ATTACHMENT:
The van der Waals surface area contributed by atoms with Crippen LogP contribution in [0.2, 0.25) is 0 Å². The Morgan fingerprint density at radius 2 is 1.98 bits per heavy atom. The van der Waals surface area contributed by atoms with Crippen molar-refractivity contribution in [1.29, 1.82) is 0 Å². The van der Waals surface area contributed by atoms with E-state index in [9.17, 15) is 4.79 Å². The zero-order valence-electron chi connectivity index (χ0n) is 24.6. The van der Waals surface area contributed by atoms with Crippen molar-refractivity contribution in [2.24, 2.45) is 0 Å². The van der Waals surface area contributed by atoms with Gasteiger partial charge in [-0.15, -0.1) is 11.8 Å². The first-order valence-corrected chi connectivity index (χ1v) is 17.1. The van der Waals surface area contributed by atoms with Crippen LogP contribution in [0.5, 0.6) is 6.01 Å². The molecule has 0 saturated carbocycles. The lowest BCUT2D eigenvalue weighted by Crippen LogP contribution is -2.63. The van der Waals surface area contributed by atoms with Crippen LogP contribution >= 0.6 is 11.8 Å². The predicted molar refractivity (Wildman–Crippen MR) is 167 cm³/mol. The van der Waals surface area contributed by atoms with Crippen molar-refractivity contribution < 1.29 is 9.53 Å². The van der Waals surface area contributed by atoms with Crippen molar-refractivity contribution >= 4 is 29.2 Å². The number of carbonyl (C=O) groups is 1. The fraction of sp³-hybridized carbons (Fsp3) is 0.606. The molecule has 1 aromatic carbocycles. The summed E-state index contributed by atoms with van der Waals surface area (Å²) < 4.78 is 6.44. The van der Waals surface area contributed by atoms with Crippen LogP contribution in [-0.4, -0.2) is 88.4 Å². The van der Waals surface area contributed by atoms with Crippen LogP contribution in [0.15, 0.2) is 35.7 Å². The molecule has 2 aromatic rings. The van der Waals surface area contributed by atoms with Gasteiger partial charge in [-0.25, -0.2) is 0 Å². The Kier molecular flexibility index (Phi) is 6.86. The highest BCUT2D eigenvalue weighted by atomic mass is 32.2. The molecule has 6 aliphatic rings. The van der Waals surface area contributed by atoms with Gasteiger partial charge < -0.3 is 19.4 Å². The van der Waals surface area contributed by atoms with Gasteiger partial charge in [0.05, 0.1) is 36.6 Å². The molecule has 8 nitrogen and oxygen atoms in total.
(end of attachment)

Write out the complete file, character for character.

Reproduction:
The van der Waals surface area contributed by atoms with Crippen LogP contribution in [0.2, 0.25) is 0 Å². The Morgan fingerprint density at radius 2 is 1.98 bits per heavy atom. The van der Waals surface area contributed by atoms with Crippen molar-refractivity contribution in [1.29, 1.82) is 0 Å². The van der Waals surface area contributed by atoms with E-state index in [9.17, 15) is 4.79 Å². The zero-order valence-electron chi connectivity index (χ0n) is 24.6. The van der Waals surface area contributed by atoms with Crippen molar-refractivity contribution in [2.24, 2.45) is 0 Å². The van der Waals surface area contributed by atoms with Gasteiger partial charge in [-0.15, -0.1) is 11.8 Å². The first-order valence-corrected chi connectivity index (χ1v) is 17.1. The van der Waals surface area contributed by atoms with Crippen LogP contribution in [0.5, 0.6) is 6.01 Å². The molecule has 0 saturated carbocycles. The lowest BCUT2D eigenvalue weighted by Crippen LogP contribution is -2.63. The van der Waals surface area contributed by atoms with Crippen LogP contribution >= 0.6 is 11.8 Å². The predicted molar refractivity (Wildman–Crippen MR) is 167 cm³/mol. The van der Waals surface area contributed by atoms with Crippen molar-refractivity contribution < 1.29 is 9.53 Å². The van der Waals surface area contributed by atoms with Crippen molar-refractivity contribution >= 4 is 29.2 Å². The number of carbonyl (C=O) groups is 1. The fraction of sp³-hybridized carbons (Fsp3) is 0.606. The molecule has 1 aromatic carbocycles. The summed E-state index contributed by atoms with van der Waals surface area (Å²) < 4.78 is 6.44. The van der Waals surface area contributed by atoms with Crippen LogP contribution in [-0.4, -0.2) is 88.4 Å². The van der Waals surface area contributed by atoms with Crippen LogP contribution in [0.15, 0.2) is 35.7 Å². The molecule has 2 aromatic rings. The van der Waals surface area contributed by atoms with Gasteiger partial charge in [-0.25, -0.2) is 0 Å². The Kier molecular flexibility index (Phi) is 6.86. The highest BCUT2D eigenvalue weighted by atomic mass is 32.2. The molecule has 6 aliphatic rings. The van der Waals surface area contributed by atoms with Gasteiger partial charge < -0.3 is 19.4 Å². The van der Waals surface area contributed by atoms with Gasteiger partial charge in [0.05, 0.1) is 36.6 Å². The molecule has 8 nitrogen and oxygen atoms in total.